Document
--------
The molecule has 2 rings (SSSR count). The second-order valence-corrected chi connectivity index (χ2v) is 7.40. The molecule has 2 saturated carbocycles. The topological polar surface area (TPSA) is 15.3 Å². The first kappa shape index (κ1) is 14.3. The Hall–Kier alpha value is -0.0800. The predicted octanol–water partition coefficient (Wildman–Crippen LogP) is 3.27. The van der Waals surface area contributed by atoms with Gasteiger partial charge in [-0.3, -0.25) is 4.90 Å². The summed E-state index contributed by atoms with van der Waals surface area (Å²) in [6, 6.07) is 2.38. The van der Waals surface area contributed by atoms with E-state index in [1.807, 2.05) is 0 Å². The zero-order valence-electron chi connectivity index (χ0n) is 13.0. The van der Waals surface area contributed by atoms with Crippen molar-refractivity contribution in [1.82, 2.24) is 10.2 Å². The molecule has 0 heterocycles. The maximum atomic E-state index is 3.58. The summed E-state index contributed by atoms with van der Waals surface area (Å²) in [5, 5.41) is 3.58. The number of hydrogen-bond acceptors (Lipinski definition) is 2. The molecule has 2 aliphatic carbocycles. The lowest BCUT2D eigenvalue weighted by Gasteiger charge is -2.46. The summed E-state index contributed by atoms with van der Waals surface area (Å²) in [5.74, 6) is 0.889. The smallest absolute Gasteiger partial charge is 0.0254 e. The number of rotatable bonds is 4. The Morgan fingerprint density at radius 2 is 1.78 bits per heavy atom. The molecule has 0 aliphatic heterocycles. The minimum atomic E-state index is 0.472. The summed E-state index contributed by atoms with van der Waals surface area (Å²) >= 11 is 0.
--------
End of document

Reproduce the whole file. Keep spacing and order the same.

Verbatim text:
The molecule has 2 rings (SSSR count). The second-order valence-corrected chi connectivity index (χ2v) is 7.40. The molecule has 2 saturated carbocycles. The topological polar surface area (TPSA) is 15.3 Å². The first kappa shape index (κ1) is 14.3. The Hall–Kier alpha value is -0.0800. The predicted octanol–water partition coefficient (Wildman–Crippen LogP) is 3.27. The van der Waals surface area contributed by atoms with Gasteiger partial charge in [-0.3, -0.25) is 4.90 Å². The summed E-state index contributed by atoms with van der Waals surface area (Å²) in [6, 6.07) is 2.38. The van der Waals surface area contributed by atoms with E-state index in [1.807, 2.05) is 0 Å². The zero-order valence-electron chi connectivity index (χ0n) is 13.0. The van der Waals surface area contributed by atoms with Crippen molar-refractivity contribution in [1.82, 2.24) is 10.2 Å². The molecule has 0 heterocycles. The maximum atomic E-state index is 3.58. The summed E-state index contributed by atoms with van der Waals surface area (Å²) in [5, 5.41) is 3.58. The number of hydrogen-bond acceptors (Lipinski definition) is 2. The molecule has 2 aliphatic carbocycles. The lowest BCUT2D eigenvalue weighted by Gasteiger charge is -2.46. The summed E-state index contributed by atoms with van der Waals surface area (Å²) in [5.74, 6) is 0.889. The smallest absolute Gasteiger partial charge is 0.0254 e. The number of rotatable bonds is 4. The Morgan fingerprint density at radius 2 is 1.78 bits per heavy atom. The molecule has 0 aliphatic heterocycles. The minimum atomic E-state index is 0.472. The summed E-state index contributed by atoms with van der Waals surface area (Å²) >= 11 is 0.